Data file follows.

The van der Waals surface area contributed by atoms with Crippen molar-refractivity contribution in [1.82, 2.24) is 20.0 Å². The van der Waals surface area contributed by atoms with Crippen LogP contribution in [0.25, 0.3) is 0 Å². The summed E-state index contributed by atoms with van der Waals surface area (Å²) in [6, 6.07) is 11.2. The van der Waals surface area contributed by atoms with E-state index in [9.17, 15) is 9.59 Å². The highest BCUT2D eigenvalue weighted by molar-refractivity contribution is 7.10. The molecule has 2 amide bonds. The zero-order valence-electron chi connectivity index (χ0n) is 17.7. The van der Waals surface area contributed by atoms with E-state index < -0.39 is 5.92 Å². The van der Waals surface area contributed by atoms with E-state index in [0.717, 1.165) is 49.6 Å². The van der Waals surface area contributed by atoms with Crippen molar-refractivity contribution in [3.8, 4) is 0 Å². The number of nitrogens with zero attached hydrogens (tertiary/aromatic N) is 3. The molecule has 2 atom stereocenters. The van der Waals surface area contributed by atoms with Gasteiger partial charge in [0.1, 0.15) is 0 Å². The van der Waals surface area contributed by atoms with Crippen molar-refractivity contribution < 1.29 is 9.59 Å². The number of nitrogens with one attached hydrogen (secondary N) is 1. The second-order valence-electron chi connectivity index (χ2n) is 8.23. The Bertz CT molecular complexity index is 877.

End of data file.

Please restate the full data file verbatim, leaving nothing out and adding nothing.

The van der Waals surface area contributed by atoms with Crippen molar-refractivity contribution in [1.82, 2.24) is 20.0 Å². The van der Waals surface area contributed by atoms with Crippen LogP contribution in [0.25, 0.3) is 0 Å². The summed E-state index contributed by atoms with van der Waals surface area (Å²) in [6, 6.07) is 11.2. The van der Waals surface area contributed by atoms with E-state index in [9.17, 15) is 9.59 Å². The highest BCUT2D eigenvalue weighted by molar-refractivity contribution is 7.10. The molecule has 2 amide bonds. The zero-order valence-electron chi connectivity index (χ0n) is 17.7. The van der Waals surface area contributed by atoms with E-state index < -0.39 is 5.92 Å². The van der Waals surface area contributed by atoms with E-state index in [0.717, 1.165) is 49.6 Å². The van der Waals surface area contributed by atoms with Crippen molar-refractivity contribution in [3.8, 4) is 0 Å². The number of nitrogens with zero attached hydrogens (tertiary/aromatic N) is 3. The molecule has 2 atom stereocenters. The van der Waals surface area contributed by atoms with Gasteiger partial charge in [0.1, 0.15) is 0 Å². The van der Waals surface area contributed by atoms with Crippen molar-refractivity contribution < 1.29 is 9.59 Å². The number of nitrogens with one attached hydrogen (secondary N) is 1. The second-order valence-electron chi connectivity index (χ2n) is 8.23. The Bertz CT molecular complexity index is 877.